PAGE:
Friday, June 18, 2010

Susan Piver - Love, Spirituality and Four Noble Truths

Great new post from Susan Piver - author of the recent The Wisdom of a Broken Heart: An Uncommon Guide to Healing, Insight, and Love among other books - over at Huffington Post.

Relationships are one of those tough areas where we often know that we are struggling to get it right, yet still seem in the fog about how to do so. Susan identifies our desire for lasting love, for the relationship to be permanent as one of our major blocks, rather than simply allowing the relationship to be what it is - bound by the same laws of impermanence as are all things, nothing is permanent.

Love, Spirituality and Four Noble Truths

By Susan Piver

Posted: June 18, 2010 08:00 AM

I have been a student of Buddhism since 1995, and the study and practice of dharma inform my actions, friendships and creative focus. When you become a Buddhist, part of the commitment is to take off the training wheels and do your best to put the dharma into play in all situations. It's no longer theoretical. It is your life. It's a fun, scary, and noble challenge.

When the Buddha became enlightened, the first thing he handed out was the four noble truths and upon becoming a Buddhist, they are your benchmarks.

  1. Life is suffering. (Doesn't mean "life sucks," by the way. More like, "life changes.")
  2. Suffering is caused by attachment. (Wanting things to be other than they are.)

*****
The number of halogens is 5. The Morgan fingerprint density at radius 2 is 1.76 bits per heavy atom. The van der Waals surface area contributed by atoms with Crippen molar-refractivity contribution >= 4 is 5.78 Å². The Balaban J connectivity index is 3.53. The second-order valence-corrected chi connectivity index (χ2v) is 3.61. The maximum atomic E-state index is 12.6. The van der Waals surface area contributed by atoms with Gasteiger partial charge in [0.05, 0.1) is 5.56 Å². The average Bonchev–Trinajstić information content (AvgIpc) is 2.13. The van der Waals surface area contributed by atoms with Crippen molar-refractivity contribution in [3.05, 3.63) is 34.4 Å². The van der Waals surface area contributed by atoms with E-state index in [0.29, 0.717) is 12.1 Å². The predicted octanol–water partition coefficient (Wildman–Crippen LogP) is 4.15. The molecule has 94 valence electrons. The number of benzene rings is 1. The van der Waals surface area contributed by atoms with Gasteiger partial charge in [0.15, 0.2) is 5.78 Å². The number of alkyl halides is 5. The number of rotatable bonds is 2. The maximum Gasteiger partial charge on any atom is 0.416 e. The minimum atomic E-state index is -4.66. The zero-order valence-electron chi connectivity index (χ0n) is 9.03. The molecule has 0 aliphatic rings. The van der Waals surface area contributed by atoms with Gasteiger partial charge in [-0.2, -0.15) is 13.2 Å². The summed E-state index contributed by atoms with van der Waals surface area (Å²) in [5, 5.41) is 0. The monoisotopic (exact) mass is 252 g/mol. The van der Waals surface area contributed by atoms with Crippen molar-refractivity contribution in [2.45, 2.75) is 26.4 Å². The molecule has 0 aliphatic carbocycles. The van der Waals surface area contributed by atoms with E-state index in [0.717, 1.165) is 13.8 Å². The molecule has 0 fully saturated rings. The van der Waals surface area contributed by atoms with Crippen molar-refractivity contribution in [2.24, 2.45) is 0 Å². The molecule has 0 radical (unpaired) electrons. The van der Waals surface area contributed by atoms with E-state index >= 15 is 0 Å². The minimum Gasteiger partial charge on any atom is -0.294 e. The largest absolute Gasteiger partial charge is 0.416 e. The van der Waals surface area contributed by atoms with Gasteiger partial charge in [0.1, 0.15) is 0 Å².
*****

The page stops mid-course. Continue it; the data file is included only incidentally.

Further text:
3. It is possible to stop suffering. (Phew.)
  4. There is an eight-fold path to liberate yourself from suffering, which includes such things as Right Speech, Right Action and so on.

There have been countless words written on each of these four and you could definitely spend a lifetime in contemplation of just one of them. To apply them to everyday life means to accept that things won't ever quite work out (at least not in any conventional sense) -- that when you hold on to anything too tightly (even the idea of not holding on to anything too tightly), it backfires; you can definitely figure all this out, and, finally, that there is a step-by-step explanation for how to do so, via practices, insights, devotion and so on.

Okay, all very well and good. It's not like I can do any of this, but I am fairly diligent about trying to in every area of my life. Well, every area but one. Work -- check. Money -- check. Family -- check. Society -- check. Romantic relationships -- check NOT.

When it comes to love and partnership, I definitely try to wiggle out of the four noble truths.
Read the whole post to find out how she tries to work through her ideas about relationships.

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